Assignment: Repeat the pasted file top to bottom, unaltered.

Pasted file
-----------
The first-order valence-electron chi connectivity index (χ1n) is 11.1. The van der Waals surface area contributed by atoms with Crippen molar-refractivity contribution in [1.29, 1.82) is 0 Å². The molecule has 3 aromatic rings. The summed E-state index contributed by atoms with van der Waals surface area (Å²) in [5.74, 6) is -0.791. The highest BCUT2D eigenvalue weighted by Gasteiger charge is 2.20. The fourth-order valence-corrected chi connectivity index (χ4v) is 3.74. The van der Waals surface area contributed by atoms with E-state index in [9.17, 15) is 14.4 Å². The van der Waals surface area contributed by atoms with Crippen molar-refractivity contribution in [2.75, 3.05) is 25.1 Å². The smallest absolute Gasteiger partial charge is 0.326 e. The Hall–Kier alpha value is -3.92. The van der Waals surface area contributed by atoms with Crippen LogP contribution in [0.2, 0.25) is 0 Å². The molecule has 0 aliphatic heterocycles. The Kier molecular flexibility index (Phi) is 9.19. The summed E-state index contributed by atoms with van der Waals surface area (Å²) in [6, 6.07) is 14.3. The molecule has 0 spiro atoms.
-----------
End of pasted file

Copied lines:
The first-order valence-electron chi connectivity index (χ1n) is 11.1. The van der Waals surface area contributed by atoms with Crippen molar-refractivity contribution in [1.29, 1.82) is 0 Å². The molecule has 3 aromatic rings. The summed E-state index contributed by atoms with van der Waals surface area (Å²) in [5.74, 6) is -0.791. The highest BCUT2D eigenvalue weighted by Gasteiger charge is 2.20. The fourth-order valence-corrected chi connectivity index (χ4v) is 3.74. The van der Waals surface area contributed by atoms with E-state index in [9.17, 15) is 14.4 Å². The van der Waals surface area contributed by atoms with Crippen molar-refractivity contribution in [2.75, 3.05) is 25.1 Å². The smallest absolute Gasteiger partial charge is 0.326 e. The Hall–Kier alpha value is -3.92. The van der Waals surface area contributed by atoms with Crippen LogP contribution in [0.2, 0.25) is 0 Å². The molecule has 0 aliphatic heterocycles. The Kier molecular flexibility index (Phi) is 9.19. The summed E-state index contributed by atoms with van der Waals surface area (Å²) in [6, 6.07) is 14.3. The molecule has 0 spiro atoms.